Longenhagen mentioned the change as a potential addition, and Marquez did work to make that change more of a weapon heading into this season. That plan hasn’t exactly worked out. Marquez is throwing the changeup under 10% of the time this season. Even against lefties, he’s turned to it on just 11% of all occasions. What’s improved most for Marquez is the slider, and it is fooling hitters. Here’s Nick Hundley swinging at a slider despite holding a 2-1 advantage in the count:

 

 

The pitch works well in and out of the zone. When he throws the slider outside the zone, Marquez induces swings around 40% of the time, and batters swing and miss on two-thirds of those attempts. When the pitch is in the zone and batters swing, they make contact roughly 80% of the time, but on 44% of sliders in the zone, the hitter doesn’t bother to swing, like Evan Longoria in this 0-2 count.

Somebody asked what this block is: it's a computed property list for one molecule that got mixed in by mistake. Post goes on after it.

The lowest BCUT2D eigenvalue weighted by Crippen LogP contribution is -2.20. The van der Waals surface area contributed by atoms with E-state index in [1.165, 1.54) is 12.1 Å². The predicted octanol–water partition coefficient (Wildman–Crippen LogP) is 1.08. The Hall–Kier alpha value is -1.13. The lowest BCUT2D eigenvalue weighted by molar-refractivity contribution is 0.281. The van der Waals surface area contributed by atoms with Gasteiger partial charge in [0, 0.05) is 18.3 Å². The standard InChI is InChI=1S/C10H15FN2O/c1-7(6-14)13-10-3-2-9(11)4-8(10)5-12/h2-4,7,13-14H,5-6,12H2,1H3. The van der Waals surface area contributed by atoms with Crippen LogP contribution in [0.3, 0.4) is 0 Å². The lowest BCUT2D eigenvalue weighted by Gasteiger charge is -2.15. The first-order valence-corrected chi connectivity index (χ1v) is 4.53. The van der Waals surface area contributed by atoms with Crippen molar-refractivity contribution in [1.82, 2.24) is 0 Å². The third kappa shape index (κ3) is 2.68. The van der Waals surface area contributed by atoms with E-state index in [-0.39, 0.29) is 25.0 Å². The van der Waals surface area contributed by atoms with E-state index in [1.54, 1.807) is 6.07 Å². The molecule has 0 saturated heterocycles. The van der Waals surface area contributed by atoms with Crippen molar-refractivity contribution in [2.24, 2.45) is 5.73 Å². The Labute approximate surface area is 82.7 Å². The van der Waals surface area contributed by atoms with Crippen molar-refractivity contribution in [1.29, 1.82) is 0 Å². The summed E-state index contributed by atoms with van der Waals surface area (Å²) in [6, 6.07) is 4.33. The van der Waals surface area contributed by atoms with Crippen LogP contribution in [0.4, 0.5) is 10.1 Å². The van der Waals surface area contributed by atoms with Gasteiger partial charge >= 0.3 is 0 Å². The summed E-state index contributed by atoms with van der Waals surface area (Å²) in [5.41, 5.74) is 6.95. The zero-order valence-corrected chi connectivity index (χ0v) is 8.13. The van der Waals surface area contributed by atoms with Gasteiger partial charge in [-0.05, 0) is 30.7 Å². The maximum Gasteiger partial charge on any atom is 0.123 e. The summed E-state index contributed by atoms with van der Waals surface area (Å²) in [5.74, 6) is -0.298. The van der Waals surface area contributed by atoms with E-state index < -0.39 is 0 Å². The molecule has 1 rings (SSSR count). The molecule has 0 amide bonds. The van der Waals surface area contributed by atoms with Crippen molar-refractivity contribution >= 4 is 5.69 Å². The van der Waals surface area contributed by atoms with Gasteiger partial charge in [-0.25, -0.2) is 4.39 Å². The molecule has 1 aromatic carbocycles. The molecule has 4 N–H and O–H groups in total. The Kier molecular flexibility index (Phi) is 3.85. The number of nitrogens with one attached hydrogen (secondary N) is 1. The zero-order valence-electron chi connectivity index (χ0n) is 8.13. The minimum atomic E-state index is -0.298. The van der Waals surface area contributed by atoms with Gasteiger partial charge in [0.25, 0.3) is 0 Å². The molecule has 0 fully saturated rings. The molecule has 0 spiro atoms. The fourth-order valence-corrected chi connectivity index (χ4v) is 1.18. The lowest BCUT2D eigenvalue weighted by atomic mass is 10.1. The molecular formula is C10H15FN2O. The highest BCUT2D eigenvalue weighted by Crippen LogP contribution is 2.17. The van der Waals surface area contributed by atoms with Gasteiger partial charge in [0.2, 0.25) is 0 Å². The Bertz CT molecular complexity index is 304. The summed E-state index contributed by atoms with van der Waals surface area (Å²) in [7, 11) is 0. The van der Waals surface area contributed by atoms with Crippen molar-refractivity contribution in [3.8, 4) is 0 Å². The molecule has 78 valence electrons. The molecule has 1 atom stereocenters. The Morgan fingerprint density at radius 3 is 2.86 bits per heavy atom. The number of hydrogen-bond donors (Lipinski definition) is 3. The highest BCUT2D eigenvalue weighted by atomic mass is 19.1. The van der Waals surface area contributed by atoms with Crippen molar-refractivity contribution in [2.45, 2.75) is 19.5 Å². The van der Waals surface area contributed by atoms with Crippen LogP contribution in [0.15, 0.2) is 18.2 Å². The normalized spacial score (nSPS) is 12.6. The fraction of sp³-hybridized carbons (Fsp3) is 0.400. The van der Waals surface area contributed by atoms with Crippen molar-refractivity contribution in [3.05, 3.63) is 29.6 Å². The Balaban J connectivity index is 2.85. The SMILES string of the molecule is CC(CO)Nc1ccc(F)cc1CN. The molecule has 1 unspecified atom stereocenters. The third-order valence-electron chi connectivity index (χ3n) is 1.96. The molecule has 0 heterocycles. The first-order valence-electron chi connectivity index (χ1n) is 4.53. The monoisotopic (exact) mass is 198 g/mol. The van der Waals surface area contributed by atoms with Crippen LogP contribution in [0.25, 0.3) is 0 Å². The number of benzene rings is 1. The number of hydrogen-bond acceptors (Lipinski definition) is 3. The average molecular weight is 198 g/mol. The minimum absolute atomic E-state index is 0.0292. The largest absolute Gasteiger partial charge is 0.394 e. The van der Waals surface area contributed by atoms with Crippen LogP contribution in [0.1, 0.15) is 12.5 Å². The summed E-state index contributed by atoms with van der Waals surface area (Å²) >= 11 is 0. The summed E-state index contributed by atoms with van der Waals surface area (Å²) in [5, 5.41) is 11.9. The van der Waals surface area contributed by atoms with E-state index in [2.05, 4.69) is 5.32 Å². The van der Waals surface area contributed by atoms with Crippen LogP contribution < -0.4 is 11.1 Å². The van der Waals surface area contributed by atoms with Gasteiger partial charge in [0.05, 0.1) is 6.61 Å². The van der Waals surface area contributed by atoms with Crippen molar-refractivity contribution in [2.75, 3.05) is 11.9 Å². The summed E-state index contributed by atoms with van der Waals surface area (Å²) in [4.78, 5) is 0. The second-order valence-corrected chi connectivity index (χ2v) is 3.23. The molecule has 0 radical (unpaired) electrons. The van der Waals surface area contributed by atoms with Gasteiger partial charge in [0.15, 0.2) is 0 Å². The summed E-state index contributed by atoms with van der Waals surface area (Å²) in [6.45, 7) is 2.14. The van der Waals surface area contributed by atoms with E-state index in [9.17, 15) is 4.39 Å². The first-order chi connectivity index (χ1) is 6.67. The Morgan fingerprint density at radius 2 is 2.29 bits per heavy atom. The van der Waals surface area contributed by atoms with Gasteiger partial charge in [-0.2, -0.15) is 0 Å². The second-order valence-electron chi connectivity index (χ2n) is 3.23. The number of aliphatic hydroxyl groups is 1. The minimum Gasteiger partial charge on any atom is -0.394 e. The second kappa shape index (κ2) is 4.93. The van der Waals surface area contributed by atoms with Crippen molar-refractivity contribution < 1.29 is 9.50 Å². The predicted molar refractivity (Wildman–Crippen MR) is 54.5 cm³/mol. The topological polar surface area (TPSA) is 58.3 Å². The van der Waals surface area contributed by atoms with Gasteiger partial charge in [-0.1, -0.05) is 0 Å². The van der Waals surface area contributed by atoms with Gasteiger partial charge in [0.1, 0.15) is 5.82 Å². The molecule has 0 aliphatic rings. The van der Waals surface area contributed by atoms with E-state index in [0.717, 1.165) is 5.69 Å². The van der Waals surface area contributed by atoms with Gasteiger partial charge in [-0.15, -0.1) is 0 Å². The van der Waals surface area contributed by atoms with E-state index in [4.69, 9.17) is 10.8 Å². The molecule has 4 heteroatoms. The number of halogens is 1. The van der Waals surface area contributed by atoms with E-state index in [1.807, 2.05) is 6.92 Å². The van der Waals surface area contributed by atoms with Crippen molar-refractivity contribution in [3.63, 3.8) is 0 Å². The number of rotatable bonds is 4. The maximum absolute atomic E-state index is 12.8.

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Trevor Story Is Making an All-Time Improvement

There was a time at which FanGraphs got swept up in Trevor Story mania. FanGraphs, of course, wasn’t alone in how it responded to Story’s big-league debut, because back in April of 2016, Story came out of the gate like a bolt of lightning. In his first-ever major-league game, he hit two home runs. To follow that up, he hit another. To follow that up, he hit *another.* And then he went deep twice in game number four. Story hit ten home runs that month, and he finished it with a slugging percentage of .696. It was impossible not to sit up and notice.

But there are debuts, and then there’s the rest. Many players have come up and done well at first. Fewer have sustained their success. The key to sticking around is to adjust to the opponents’ adjustments, and from May 2016 through the end of 2017, Story managed a combined 93 wRC+. Playable, certainly, yet hardly fantastic. Story was in danger of being forgotten, and, worse than that, he was in danger of being supplanted. Maybe not right away, but Story had to prove he should be considered a part of the Rockies’ longer-term core.